BOSTON — A prospective study by researchers at Zygogen have found what they believe to be the first anti-angiogenic compound initially identified in live zebrafish whose activity they were able to translate to human cell-based assays.
Eric Sandberg, a Zygogen scientist, told CBA News this week that up until his firm’s research, all studies looking at the effect of anti-angiogenic compounds in zebrafish were done retrospectively.

Get the full story with
GenomeWeb Premium

Only $95 for the
first 90 days*

A trial upgrade to GenomeWeb Premium gives you full site access, interest-based email alerts, access to archives, and more. Never miss another important industry story.

Try GenomeWeb Premium now.

Already a GenomeWeb Premium member? Login Now.
Or, See if your institution qualifies for premium access.

*Before your trial expires, we’ll put together a custom quote with your long-term premium options.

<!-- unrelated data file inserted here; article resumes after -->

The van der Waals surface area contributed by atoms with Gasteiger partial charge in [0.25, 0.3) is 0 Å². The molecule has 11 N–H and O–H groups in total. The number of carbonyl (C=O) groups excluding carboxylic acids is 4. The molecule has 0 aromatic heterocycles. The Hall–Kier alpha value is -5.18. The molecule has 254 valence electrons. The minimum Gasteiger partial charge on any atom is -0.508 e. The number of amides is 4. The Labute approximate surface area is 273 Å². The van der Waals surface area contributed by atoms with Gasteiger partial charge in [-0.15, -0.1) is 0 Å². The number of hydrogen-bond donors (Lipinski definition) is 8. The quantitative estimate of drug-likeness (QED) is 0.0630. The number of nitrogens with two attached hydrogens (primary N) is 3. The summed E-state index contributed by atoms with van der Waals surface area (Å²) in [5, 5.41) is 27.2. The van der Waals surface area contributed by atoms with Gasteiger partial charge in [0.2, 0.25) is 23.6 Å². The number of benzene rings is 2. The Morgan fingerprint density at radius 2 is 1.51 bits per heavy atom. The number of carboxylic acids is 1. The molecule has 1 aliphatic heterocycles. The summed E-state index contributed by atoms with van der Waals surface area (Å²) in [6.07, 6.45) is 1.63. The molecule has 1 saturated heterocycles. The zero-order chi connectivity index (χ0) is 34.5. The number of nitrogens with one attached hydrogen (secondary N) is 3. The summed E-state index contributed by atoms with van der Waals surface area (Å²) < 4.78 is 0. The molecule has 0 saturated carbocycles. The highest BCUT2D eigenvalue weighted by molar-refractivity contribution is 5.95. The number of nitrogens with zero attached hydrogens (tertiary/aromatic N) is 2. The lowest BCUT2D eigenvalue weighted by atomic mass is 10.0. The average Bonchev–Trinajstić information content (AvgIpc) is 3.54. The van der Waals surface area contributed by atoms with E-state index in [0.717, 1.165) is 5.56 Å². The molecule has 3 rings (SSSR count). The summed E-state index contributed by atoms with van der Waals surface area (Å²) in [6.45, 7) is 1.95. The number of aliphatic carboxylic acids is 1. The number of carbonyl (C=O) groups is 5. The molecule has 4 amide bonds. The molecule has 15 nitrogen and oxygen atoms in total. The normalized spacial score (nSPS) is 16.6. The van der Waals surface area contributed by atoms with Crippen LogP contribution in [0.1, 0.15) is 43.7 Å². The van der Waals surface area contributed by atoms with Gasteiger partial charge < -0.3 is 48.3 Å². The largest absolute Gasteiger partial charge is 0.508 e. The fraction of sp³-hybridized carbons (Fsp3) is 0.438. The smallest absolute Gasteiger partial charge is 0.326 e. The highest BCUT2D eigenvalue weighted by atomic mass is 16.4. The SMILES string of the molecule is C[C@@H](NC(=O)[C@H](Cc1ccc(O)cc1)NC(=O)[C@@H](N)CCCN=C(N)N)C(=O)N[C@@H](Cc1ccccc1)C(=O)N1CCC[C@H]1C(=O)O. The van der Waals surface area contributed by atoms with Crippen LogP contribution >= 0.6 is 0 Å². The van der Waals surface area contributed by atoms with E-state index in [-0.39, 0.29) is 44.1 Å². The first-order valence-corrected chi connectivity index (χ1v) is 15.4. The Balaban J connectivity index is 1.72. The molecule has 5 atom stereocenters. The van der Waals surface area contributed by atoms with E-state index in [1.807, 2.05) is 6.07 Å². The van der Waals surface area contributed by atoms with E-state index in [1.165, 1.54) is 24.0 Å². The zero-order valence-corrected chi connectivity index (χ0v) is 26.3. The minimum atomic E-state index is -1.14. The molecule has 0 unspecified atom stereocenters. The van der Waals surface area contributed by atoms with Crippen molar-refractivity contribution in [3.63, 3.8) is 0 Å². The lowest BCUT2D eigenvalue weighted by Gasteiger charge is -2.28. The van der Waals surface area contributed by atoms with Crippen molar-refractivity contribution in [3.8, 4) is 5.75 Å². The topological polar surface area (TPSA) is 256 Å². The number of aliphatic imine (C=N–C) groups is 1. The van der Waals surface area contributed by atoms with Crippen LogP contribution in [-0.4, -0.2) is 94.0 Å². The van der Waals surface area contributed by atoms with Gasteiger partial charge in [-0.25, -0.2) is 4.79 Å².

Not ready for premium?

Register for Free Content
You can still register for access to our free content.

The London School of Economics' Daniele Fanelli argues at the Proceedings of the National Academy of Sciences that the reproducibility crisis in science isn't as dire as some say.

A team of researchers in Portugal has examined the genomic basis for racing pigeons' athleticism and navigational skills, finding it's likely polygenic.

Wired reports that diagnostic firms continue to seek, post-Theranos, the ability to diagnose diseases from small amounts of blood.

In Science this week: analysis of DNA from ancient North Africans, and more.